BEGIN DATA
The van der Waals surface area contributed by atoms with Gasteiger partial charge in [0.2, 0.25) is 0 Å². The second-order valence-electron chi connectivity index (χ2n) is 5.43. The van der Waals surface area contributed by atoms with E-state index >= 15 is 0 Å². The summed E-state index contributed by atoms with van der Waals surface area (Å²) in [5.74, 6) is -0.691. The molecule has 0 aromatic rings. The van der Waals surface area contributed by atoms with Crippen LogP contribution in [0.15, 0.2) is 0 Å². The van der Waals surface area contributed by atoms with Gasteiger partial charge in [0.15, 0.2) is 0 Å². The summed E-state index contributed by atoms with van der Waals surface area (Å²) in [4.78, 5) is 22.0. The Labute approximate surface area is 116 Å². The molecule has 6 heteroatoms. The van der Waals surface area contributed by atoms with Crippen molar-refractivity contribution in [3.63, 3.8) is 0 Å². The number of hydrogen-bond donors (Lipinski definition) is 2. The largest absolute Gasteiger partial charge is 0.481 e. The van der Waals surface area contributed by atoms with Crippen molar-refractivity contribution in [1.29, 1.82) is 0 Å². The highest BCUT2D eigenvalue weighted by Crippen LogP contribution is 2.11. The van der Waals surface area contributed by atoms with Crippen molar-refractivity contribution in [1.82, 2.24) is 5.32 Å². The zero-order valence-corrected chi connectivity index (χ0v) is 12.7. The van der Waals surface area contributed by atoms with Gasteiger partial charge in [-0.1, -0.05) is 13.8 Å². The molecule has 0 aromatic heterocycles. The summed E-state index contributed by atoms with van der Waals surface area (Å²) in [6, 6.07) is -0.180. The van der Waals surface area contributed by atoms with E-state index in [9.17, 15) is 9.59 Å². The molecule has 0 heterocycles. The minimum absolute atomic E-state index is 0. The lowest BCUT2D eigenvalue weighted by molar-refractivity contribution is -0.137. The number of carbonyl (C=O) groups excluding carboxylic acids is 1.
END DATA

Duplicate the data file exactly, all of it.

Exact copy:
The van der Waals surface area contributed by atoms with Gasteiger partial charge in [0.2, 0.25) is 0 Å². The second-order valence-electron chi connectivity index (χ2n) is 5.43. The van der Waals surface area contributed by atoms with E-state index >= 15 is 0 Å². The summed E-state index contributed by atoms with van der Waals surface area (Å²) in [5.74, 6) is -0.691. The molecule has 0 aromatic rings. The van der Waals surface area contributed by atoms with Crippen LogP contribution in [0.15, 0.2) is 0 Å². The van der Waals surface area contributed by atoms with Gasteiger partial charge in [0.15, 0.2) is 0 Å². The summed E-state index contributed by atoms with van der Waals surface area (Å²) in [4.78, 5) is 22.0. The Labute approximate surface area is 116 Å². The molecule has 6 heteroatoms. The van der Waals surface area contributed by atoms with Crippen molar-refractivity contribution in [3.63, 3.8) is 0 Å². The number of hydrogen-bond donors (Lipinski definition) is 2. The largest absolute Gasteiger partial charge is 0.481 e. The van der Waals surface area contributed by atoms with Crippen molar-refractivity contribution in [1.29, 1.82) is 0 Å². The highest BCUT2D eigenvalue weighted by Crippen LogP contribution is 2.11. The van der Waals surface area contributed by atoms with Crippen molar-refractivity contribution in [1.82, 2.24) is 5.32 Å². The zero-order valence-corrected chi connectivity index (χ0v) is 12.7. The van der Waals surface area contributed by atoms with Gasteiger partial charge in [-0.1, -0.05) is 13.8 Å². The molecule has 0 aromatic heterocycles. The summed E-state index contributed by atoms with van der Waals surface area (Å²) in [6, 6.07) is -0.180. The van der Waals surface area contributed by atoms with E-state index in [9.17, 15) is 9.59 Å². The molecule has 0 heterocycles. The minimum absolute atomic E-state index is 0. The lowest BCUT2D eigenvalue weighted by molar-refractivity contribution is -0.137. The number of carbonyl (C=O) groups excluding carboxylic acids is 1.